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What first comes to mind when you think of a typical art room? If you’re anything like me, you’re thinking about STUFF. It’s no secret that most art teachers love stuff. We’re often asking our students to create from observation or trying to fuel their fire with a little inspiration. Having a wide variety of props and objects in the art room can inspire students to observe, create, and have fun!
I enjoy sharing humor with my students. Therefore, I have a special, secret place in my art room where I keep my pranking toys. The best one I’ve found is my squirt gun camera. To the naked eye, it looks completely normal. However, when one of my students uses it to take a photo “for their art project,” the tiny stream of water never fails to elicit laughs. (Note: be sure the student with the camera is in on the joke so nothing important gets wet!) Another fun idea is to reward hardworking students with some of your favorite candy, which just happens to jump! You never know, your students might just get inspired by all the fun they’re having!
If you’ve been to a wedding in the last five years, you know that photo booths with funky props are a hit. In my classroom, I also have a photo booth bin. Sometimes it is necessary to have some fun, random, wearable props to help students find inspiration. The photobooth bin has become a staple for my digital art classes–it’s much more exciting to alter an image of yourself in Photoshop when you’re wearing star-shaped sunglasses!
Developing creative thinking and problem-solving skills requires students to ask questions. Having a few dated or vintage pieces around your room is a great way to encourage students to do just that. Unfamiliar props will naturally pique students’ interest and may even inspire them to research something new.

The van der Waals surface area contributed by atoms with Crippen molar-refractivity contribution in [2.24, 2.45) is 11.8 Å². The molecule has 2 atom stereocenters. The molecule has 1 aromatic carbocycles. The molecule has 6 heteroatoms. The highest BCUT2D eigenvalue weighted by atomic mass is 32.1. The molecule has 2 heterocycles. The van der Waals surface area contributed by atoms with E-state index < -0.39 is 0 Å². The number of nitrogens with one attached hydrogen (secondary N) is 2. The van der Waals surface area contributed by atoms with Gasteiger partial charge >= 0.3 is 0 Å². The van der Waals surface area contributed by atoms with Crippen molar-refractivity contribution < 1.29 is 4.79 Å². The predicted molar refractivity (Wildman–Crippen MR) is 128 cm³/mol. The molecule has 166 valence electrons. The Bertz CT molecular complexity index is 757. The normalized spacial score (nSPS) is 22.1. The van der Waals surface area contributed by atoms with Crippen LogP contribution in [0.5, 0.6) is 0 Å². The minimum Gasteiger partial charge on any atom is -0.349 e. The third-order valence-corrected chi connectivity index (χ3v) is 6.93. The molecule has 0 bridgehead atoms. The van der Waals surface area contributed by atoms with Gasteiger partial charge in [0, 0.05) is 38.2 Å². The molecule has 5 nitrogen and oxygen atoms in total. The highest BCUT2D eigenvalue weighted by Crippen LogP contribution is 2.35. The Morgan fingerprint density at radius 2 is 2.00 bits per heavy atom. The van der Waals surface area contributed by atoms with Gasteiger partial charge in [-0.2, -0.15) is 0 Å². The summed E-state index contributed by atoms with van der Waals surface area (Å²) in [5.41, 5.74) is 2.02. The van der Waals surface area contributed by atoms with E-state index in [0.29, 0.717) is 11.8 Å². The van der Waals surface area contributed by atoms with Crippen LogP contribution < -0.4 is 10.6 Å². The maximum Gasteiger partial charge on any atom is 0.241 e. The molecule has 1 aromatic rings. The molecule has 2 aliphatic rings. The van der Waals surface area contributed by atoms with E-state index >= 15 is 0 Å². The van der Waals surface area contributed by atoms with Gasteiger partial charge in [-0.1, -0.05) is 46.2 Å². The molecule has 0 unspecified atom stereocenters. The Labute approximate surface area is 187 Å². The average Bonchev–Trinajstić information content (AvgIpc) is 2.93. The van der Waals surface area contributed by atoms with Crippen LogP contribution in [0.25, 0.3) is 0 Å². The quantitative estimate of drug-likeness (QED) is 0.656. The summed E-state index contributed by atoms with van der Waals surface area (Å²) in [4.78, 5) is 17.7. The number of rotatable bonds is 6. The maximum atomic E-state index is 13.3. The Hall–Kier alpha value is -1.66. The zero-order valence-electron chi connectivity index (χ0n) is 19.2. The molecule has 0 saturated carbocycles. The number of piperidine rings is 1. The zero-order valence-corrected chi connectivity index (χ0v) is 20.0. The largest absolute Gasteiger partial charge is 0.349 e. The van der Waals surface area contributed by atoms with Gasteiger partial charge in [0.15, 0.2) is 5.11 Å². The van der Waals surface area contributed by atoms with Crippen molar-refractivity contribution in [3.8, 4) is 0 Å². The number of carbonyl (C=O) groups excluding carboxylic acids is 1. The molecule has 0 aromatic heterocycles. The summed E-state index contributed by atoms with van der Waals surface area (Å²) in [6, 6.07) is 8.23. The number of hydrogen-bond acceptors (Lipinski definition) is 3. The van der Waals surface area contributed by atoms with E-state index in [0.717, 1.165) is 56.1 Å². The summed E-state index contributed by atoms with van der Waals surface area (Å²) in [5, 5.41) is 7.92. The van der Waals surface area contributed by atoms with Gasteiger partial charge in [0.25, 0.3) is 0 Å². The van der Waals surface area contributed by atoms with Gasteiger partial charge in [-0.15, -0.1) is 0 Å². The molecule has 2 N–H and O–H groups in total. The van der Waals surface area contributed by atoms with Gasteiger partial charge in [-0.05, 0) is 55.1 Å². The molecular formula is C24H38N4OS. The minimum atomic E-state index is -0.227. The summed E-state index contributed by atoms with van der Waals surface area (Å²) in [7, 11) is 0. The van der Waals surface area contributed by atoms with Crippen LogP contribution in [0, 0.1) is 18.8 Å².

No matter what grade level you teach, you likely have several students that are very interested in incorporating animals into their work. In these cases, we often direct students to online photo galleries or how-to-draw books for reference. However, I’ve found that if students are able to interact with a three-dimensional model, like an animal figurine, they understand the form much better. As a bonus, you can use those little footprints to create some cool textures!
Objects that are larger than usual generally pique student interest. Think about it. LEGOs are cool, but giant LEGOs are so much better! Having oversized objects encourages students to think about those objects in new ways. Plus, observing and working with objects on a larger scale can be helpful for struggling students.
If I were only allowed one still life object in my room, a bike would be my prop of choice. If you don’t have room for an entire bike, seek out some gears or tools. The intricacies of complex objects are challenging and intriguing for students.
I don’t know how to play chess, nor do I have a desire to learn. However, I do own over 10 chess sets. Why? They are challenging and interesting drawing props. Use the chessboard to talk about perspective and the pieces to have students hone their observational skills.
There you have it; 7 props all art teachers should have in their closet. Use them to build skills, to build relationships with your students, and to have fun!
What props are staples in your classroom?
If you could have any prop in your classroom what would it be?
Magazine articles and podcasts are opinions of professional education contributors from across the nation and do not necessarily represent the position of the Art of Education University or any of its academic offerings.